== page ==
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ning of the glory of the head of the church, as the greatest seal and earnest of the eternal glory of all the rest.
It is further to be observed, that the day of the gospel most properly begins with the resurrection of Christ. Till Christ rose from the dead, the Old Testament dispensation remained: But now it ceases, all being fulfilled that was shadowed forth in the typical ordinances of that dispensation: So that here most properly is the end of the Old Testament night, and Christ rising from the grave with joy and glory, was as the joyful bridegroom of the church, as a glorious conqueror, to subdue their enemies under their feet; or was like the sun, rising, as it were from under the earth, after a long night of darkness, and coming forth as a bridegroom, prepared as a strong man to run his race, appearing in joyful light to enlight en the world. Now that joyful and excellent dispensation begins, that glorious dispensation, of which the prophets prophesied so much; now the gospel sun is risen in glory," and with healing in his wings," that those who fear God's name, may "go forth and grow up as calves of the stall.” ! II. Christ's ascension into heaven. In this I would include his sitting at the right hand of God. For Christ's ascension, and sitting at the right hand of God, can scarcely be looked upon as two distinct things: For Christ's ascension was nothing else, but ascending to God's right hand; it was his coming to sit down at his Father's right hand in glory. This was another thing whereby Christ was put into a capacity for the accomplishing the effect of his purchase; as one that comes to be a deliverer of a people as their king, in order to it, and that he may be under the best capacity for it, is first installed in his throne. We are told that Christ was exalted for this end, that he might accomplish the success of his redemption : Acts v. 31. "Him hath God exalted with his right hand, for to give repentance unto Israel, and the remission of sins."
Christ's ascension into heaven was, as it were, his solemn enthronization, whereby the Father did set him upon the throne, and invest him with the glory of his kingdom which he had purchased for himself, that he might thereby obtain the success of his redemption in conquering all his enemies :
Psal. cx. 1. “Sit thou at my right hand, until I make thine enemies thy footstool." Christ entered into heaven, in order to obtain the success of his purchase, as the high priest of old, after he had offered sacrifice, entered into the holy of holies with the blood of the sacrifice, in order to obtain the success of the sacrifice which he had offered. See Heb. ix. 12. He entered into heaven, there to make intercession for his people, to plead the sacrifice which he had made in order to the sucess of it, Heb. vii. 25.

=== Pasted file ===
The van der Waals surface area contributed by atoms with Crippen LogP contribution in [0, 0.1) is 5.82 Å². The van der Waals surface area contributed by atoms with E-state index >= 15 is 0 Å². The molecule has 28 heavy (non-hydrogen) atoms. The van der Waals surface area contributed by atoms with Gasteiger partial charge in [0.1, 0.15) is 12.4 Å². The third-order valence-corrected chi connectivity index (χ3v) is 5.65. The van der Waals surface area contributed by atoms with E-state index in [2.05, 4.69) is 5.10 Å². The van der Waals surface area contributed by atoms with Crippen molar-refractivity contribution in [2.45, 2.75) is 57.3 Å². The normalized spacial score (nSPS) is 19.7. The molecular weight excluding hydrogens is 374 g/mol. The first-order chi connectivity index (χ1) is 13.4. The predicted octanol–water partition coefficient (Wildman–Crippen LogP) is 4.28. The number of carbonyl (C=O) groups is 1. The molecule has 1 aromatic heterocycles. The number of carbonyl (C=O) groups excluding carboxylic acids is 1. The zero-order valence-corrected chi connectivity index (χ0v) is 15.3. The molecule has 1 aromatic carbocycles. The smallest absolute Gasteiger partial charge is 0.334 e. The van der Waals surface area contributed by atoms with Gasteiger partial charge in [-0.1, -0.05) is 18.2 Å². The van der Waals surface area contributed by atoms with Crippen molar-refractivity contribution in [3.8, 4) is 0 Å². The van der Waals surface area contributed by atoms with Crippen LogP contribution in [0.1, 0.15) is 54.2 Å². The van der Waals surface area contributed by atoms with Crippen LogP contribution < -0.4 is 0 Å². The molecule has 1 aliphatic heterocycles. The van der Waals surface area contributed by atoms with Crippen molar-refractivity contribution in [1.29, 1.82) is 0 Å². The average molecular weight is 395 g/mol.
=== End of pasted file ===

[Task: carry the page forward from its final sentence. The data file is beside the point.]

And as he ascended into heaven, God the Father tid in a visible manner set him on the throne as king of the universe. He then put the angels all under him, and subjected heaven and earth under him, that he might govern them for the good of the people for whom he had died, Eph. i. 20; 2 là 22.
And as Christ rose from the dead, so he ascended into heaven as the head of the body and forerunner of all the church; and so they, as it were ascend with him, as well as rise with him: So that we are both raised up together, and made to sit together in heavenly places in Christ, Eph. ii. 6.
The day of Christ's ascension into heaven was doubtless a joyful, glorious day in heaven. And as heaven received Christ, Ged man, as its king, so doubtless it received a great accession of glory and happiness, far beyond what it had before. So that the times in both parts of the church, both that part which is in heaven, and also that which is on earth, are become more glorious since Christ's humiliation than before.
So much for those things whereby Christ was put into the best capacity for obtaining the success of redemption.
I NOW proceed to show how he accomplished this success. And here I would observe, that this success consists in two things, viz. either in Grace, or in Glory. That success which consists in the former, is to be seen in those works of God which are wrought during those ages of the church
wherein the church is continued under the outward means of
I WOULD first consider the former kind of success, consisting in God's grace here; which mainly appears in the works of God during the time that the Christian church continues under the means of grace; which is from Christ's resurrection to his appearing in the clouds of heaven to judg ment; which includes the three former of those great events - of providence before mentioned, which are called Christ's com-, ing in his kingdom. In speaking of this success, I would,
1. Mention those things by which the means of this success